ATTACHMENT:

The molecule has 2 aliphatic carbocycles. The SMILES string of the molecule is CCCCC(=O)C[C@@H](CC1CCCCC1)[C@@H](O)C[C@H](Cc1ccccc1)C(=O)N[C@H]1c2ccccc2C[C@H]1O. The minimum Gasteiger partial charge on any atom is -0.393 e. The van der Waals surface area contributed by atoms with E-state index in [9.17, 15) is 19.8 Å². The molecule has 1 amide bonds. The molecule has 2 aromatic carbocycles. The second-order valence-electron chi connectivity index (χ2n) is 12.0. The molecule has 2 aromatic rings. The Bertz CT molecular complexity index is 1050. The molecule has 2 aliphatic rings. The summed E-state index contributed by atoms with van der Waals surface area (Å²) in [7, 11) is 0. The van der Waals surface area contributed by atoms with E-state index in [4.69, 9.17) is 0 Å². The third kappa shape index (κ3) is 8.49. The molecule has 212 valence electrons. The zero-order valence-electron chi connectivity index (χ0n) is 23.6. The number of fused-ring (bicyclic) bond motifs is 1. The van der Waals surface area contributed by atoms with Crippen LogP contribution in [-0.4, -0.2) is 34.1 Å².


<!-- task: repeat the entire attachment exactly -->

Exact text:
The molecule has 2 aliphatic carbocycles. The SMILES string of the molecule is CCCCC(=O)C[C@@H](CC1CCCCC1)[C@@H](O)C[C@H](Cc1ccccc1)C(=O)N[C@H]1c2ccccc2C[C@H]1O. The minimum Gasteiger partial charge on any atom is -0.393 e. The van der Waals surface area contributed by atoms with E-state index in [9.17, 15) is 19.8 Å². The molecule has 1 amide bonds. The molecule has 2 aromatic carbocycles. The second-order valence-electron chi connectivity index (χ2n) is 12.0. The molecule has 2 aromatic rings. The Bertz CT molecular complexity index is 1050. The molecule has 2 aliphatic rings. The summed E-state index contributed by atoms with van der Waals surface area (Å²) in [7, 11) is 0. The van der Waals surface area contributed by atoms with E-state index in [4.69, 9.17) is 0 Å². The third kappa shape index (κ3) is 8.49. The molecule has 212 valence electrons. The zero-order valence-electron chi connectivity index (χ0n) is 23.6. The number of fused-ring (bicyclic) bond motifs is 1. The van der Waals surface area contributed by atoms with Crippen LogP contribution in [-0.4, -0.2) is 34.1 Å².